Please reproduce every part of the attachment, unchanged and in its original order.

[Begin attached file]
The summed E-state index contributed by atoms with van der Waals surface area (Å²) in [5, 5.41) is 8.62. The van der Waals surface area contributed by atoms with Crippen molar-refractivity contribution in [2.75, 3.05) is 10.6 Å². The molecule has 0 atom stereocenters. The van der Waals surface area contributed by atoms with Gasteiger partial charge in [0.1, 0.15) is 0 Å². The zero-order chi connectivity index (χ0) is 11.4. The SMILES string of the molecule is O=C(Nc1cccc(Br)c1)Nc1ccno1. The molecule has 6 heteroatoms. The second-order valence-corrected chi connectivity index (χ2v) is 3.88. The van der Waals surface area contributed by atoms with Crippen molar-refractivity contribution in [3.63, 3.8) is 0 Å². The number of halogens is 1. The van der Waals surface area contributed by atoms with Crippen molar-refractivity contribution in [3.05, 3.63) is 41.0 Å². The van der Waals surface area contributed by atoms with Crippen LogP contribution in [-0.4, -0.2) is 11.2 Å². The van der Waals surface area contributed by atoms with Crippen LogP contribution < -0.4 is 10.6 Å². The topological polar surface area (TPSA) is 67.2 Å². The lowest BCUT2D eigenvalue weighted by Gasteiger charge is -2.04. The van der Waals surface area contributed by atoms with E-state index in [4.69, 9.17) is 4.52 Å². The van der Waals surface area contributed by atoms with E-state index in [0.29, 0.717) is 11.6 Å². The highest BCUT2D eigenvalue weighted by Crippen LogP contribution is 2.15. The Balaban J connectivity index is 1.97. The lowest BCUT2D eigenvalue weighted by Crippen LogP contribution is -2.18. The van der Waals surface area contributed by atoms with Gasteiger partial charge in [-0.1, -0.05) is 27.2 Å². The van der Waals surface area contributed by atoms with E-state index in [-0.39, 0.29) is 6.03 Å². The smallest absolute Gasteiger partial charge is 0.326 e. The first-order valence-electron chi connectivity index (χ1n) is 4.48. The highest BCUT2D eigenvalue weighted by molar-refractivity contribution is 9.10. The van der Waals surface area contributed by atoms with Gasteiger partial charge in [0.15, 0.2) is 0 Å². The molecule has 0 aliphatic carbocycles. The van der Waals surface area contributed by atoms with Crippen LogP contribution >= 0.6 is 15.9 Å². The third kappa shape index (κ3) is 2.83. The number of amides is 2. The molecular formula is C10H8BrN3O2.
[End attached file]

The summed E-state index contributed by atoms with van der Waals surface area (Å²) in [5, 5.41) is 8.62. The van der Waals surface area contributed by atoms with Crippen molar-refractivity contribution in [2.75, 3.05) is 10.6 Å². The molecule has 0 atom stereocenters. The van der Waals surface area contributed by atoms with Gasteiger partial charge in [0.1, 0.15) is 0 Å². The zero-order chi connectivity index (χ0) is 11.4. The SMILES string of the molecule is O=C(Nc1cccc(Br)c1)Nc1ccno1. The molecule has 6 heteroatoms. The second-order valence-corrected chi connectivity index (χ2v) is 3.88. The van der Waals surface area contributed by atoms with Crippen molar-refractivity contribution in [3.63, 3.8) is 0 Å². The number of halogens is 1. The van der Waals surface area contributed by atoms with Crippen molar-refractivity contribution in [3.05, 3.63) is 41.0 Å². The van der Waals surface area contributed by atoms with Crippen LogP contribution in [-0.4, -0.2) is 11.2 Å². The van der Waals surface area contributed by atoms with Crippen LogP contribution < -0.4 is 10.6 Å². The topological polar surface area (TPSA) is 67.2 Å². The lowest BCUT2D eigenvalue weighted by Gasteiger charge is -2.04. The van der Waals surface area contributed by atoms with E-state index in [4.69, 9.17) is 4.52 Å². The van der Waals surface area contributed by atoms with E-state index in [0.29, 0.717) is 11.6 Å². The highest BCUT2D eigenvalue weighted by Crippen LogP contribution is 2.15. The Balaban J connectivity index is 1.97. The lowest BCUT2D eigenvalue weighted by Crippen LogP contribution is -2.18. The van der Waals surface area contributed by atoms with Gasteiger partial charge in [-0.1, -0.05) is 27.2 Å². The van der Waals surface area contributed by atoms with E-state index in [-0.39, 0.29) is 6.03 Å². The smallest absolute Gasteiger partial charge is 0.326 e. The first-order valence-electron chi connectivity index (χ1n) is 4.48. The highest BCUT2D eigenvalue weighted by molar-refractivity contribution is 9.10. The van der Waals surface area contributed by atoms with Gasteiger partial charge in [0.15, 0.2) is 0 Å². The molecule has 0 aliphatic carbocycles. The van der Waals surface area contributed by atoms with Crippen LogP contribution >= 0.6 is 15.9 Å². The third kappa shape index (κ3) is 2.83. The number of amides is 2. The molecular formula is C10H8BrN3O2.